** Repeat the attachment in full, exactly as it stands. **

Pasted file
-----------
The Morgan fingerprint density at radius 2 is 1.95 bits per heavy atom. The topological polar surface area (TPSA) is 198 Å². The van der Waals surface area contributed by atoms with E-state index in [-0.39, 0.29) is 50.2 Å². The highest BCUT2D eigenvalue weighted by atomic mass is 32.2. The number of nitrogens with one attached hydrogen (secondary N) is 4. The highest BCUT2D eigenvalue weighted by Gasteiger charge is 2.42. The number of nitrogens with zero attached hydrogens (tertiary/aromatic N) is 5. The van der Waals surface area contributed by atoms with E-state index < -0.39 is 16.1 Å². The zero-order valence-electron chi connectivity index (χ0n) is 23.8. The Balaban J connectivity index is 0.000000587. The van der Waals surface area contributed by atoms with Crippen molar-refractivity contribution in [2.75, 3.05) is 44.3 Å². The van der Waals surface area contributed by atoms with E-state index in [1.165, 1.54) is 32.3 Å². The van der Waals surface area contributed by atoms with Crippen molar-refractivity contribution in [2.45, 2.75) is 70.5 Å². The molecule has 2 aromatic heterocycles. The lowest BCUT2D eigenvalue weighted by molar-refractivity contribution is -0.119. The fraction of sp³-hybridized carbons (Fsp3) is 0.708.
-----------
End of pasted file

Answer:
The Morgan fingerprint density at radius 2 is 1.95 bits per heavy atom. The topological polar surface area (TPSA) is 198 Å². The van der Waals surface area contributed by atoms with E-state index in [-0.39, 0.29) is 50.2 Å². The highest BCUT2D eigenvalue weighted by atomic mass is 32.2. The number of nitrogens with one attached hydrogen (secondary N) is 4. The highest BCUT2D eigenvalue weighted by Gasteiger charge is 2.42. The number of nitrogens with zero attached hydrogens (tertiary/aromatic N) is 5. The van der Waals surface area contributed by atoms with E-state index < -0.39 is 16.1 Å². The zero-order valence-electron chi connectivity index (χ0n) is 23.8. The Balaban J connectivity index is 0.000000587. The van der Waals surface area contributed by atoms with Crippen molar-refractivity contribution in [2.75, 3.05) is 44.3 Å². The van der Waals surface area contributed by atoms with E-state index in [1.165, 1.54) is 32.3 Å². The van der Waals surface area contributed by atoms with Crippen molar-refractivity contribution in [2.45, 2.75) is 70.5 Å². The molecule has 2 aromatic heterocycles. The lowest BCUT2D eigenvalue weighted by molar-refractivity contribution is -0.119. The fraction of sp³-hybridized carbons (Fsp3) is 0.708.